How does Jerry, as the main character, change from the beginning of the book to the end? What causes this change?

Expert Answers
MaudlinStreet eNotes educator| Certified Educator

Jerry seems to be a traditional hero from the beginning of the novel. After being insulted by the coach on the football field, Jerry is determined to prove him wrong and make the team. The intention is for the reader to identify with Jerry, to root for him. Thus he's presented as one who will overcome his challenges and achieve his goals.

This carries through the entire "Chocolate War." Jerry carries on his boycott, with little reason. His best excuse is his poster, which quotes T.S. Eliot in asking "Do I dare disturb the universe?" It's Jerry's question for himself: Do I dare go out on limb? Go against the grain? Choose any saying you like; it's Jerry's attempt to establish himself as an individual. Whereas before he refrained from speaking when insulted, he is now standing up for himself and standing apart from the crowd.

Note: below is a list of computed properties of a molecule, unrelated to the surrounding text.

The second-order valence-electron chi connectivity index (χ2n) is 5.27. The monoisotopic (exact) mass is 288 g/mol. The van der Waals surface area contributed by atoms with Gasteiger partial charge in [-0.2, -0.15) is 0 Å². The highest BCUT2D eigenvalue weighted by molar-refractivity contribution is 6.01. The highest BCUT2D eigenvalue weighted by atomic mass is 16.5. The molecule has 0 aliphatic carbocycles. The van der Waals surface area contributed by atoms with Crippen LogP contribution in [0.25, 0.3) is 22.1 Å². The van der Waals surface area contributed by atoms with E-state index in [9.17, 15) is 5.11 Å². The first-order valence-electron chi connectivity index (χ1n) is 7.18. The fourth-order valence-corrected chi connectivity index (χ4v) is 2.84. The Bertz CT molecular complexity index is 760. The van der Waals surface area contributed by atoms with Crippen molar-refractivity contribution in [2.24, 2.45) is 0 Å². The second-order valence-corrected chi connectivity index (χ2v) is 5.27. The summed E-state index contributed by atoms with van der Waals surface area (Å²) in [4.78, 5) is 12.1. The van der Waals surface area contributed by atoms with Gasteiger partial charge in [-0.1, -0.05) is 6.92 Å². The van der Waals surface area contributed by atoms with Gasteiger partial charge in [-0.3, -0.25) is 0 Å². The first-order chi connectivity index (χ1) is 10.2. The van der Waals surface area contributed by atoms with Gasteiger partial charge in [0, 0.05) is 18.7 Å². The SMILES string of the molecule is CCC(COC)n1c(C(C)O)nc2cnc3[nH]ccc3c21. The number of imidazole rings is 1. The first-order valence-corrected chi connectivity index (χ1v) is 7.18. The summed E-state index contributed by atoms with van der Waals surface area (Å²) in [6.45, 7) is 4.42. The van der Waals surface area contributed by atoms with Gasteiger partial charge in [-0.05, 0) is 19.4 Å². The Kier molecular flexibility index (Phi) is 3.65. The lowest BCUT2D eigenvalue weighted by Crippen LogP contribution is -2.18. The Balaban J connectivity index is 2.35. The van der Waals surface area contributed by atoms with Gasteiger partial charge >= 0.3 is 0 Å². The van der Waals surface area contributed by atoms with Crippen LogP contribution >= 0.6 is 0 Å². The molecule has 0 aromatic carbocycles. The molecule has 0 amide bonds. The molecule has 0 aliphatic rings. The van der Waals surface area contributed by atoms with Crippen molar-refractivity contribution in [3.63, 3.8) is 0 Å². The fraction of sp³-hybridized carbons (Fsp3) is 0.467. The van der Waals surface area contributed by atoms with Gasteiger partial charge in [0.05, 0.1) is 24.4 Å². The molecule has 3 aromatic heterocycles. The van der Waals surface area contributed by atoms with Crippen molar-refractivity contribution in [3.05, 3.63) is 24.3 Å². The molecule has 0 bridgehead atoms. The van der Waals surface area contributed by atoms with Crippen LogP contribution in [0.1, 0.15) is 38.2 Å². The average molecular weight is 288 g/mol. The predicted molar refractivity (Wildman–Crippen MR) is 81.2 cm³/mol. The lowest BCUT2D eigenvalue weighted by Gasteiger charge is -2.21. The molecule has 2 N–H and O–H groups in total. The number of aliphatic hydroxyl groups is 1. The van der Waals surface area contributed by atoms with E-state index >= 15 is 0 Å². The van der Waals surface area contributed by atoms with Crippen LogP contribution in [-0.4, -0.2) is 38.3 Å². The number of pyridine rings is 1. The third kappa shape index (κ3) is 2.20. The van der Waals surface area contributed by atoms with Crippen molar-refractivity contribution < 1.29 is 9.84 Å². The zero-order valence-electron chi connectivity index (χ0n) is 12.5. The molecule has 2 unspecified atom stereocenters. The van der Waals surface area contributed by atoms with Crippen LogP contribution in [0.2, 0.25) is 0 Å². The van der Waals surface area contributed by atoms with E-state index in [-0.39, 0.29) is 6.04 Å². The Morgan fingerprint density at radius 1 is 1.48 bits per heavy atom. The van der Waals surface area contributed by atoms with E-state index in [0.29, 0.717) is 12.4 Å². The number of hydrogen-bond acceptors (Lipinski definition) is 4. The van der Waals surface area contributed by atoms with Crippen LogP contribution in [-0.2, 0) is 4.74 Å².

However, it doesn't end well for Jerry. His brutal beating at the hands of Emile results in his whispered warnings to the Goober-Don't disturb the universe. The fact that he doesn't overtly succeed or win is what made this book so shocking for its time. It's often been banned, and one of the reasons is the perceived triumph of evil over good, as reflected in Jerry's beating.

Read the study guide:
The Chocolate War

Access hundreds of thousands of answers with a free trial.

Start Free Trial
Ask a Question